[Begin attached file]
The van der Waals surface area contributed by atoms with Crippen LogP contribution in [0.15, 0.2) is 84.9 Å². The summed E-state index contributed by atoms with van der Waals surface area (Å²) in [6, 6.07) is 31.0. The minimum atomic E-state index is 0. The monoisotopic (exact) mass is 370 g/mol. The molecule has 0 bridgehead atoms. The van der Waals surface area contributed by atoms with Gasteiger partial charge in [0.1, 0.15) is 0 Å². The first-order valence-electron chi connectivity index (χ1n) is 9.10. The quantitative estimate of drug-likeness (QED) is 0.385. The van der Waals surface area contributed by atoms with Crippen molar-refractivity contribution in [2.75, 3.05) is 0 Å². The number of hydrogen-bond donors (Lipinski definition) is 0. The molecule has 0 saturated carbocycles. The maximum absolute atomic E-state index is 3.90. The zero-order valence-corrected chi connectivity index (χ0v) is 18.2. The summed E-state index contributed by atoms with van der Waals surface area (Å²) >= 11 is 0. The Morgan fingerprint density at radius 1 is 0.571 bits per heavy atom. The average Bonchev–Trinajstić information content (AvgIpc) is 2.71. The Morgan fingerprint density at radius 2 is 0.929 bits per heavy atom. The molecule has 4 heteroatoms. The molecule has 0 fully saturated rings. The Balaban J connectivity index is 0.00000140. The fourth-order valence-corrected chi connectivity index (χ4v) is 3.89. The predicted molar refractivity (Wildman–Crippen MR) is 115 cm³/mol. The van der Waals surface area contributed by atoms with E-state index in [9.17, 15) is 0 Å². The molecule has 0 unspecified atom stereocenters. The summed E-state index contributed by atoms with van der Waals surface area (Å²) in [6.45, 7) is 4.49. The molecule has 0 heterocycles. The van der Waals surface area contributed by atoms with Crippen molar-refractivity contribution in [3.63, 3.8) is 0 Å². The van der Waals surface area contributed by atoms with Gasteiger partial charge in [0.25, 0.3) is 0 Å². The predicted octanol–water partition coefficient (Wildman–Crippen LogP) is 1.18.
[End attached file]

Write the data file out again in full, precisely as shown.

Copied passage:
The van der Waals surface area contributed by atoms with Crippen LogP contribution in [0.15, 0.2) is 84.9 Å². The summed E-state index contributed by atoms with van der Waals surface area (Å²) in [6, 6.07) is 31.0. The minimum atomic E-state index is 0. The monoisotopic (exact) mass is 370 g/mol. The molecule has 0 bridgehead atoms. The van der Waals surface area contributed by atoms with Gasteiger partial charge in [0.1, 0.15) is 0 Å². The first-order valence-electron chi connectivity index (χ1n) is 9.10. The quantitative estimate of drug-likeness (QED) is 0.385. The van der Waals surface area contributed by atoms with Crippen molar-refractivity contribution in [2.75, 3.05) is 0 Å². The number of hydrogen-bond donors (Lipinski definition) is 0. The molecule has 0 saturated carbocycles. The maximum absolute atomic E-state index is 3.90. The zero-order valence-corrected chi connectivity index (χ0v) is 18.2. The summed E-state index contributed by atoms with van der Waals surface area (Å²) >= 11 is 0. The Morgan fingerprint density at radius 1 is 0.571 bits per heavy atom. The average Bonchev–Trinajstić information content (AvgIpc) is 2.71. The Morgan fingerprint density at radius 2 is 0.929 bits per heavy atom. The molecule has 4 heteroatoms. The molecule has 0 fully saturated rings. The Balaban J connectivity index is 0.00000140. The fourth-order valence-corrected chi connectivity index (χ4v) is 3.89. The predicted molar refractivity (Wildman–Crippen MR) is 115 cm³/mol. The van der Waals surface area contributed by atoms with E-state index in [9.17, 15) is 0 Å². The molecule has 0 unspecified atom stereocenters. The summed E-state index contributed by atoms with van der Waals surface area (Å²) in [6.45, 7) is 4.49. The molecule has 0 heterocycles. The van der Waals surface area contributed by atoms with Crippen molar-refractivity contribution in [3.63, 3.8) is 0 Å². The van der Waals surface area contributed by atoms with Gasteiger partial charge in [0.25, 0.3) is 0 Å². The predicted octanol–water partition coefficient (Wildman–Crippen LogP) is 1.18.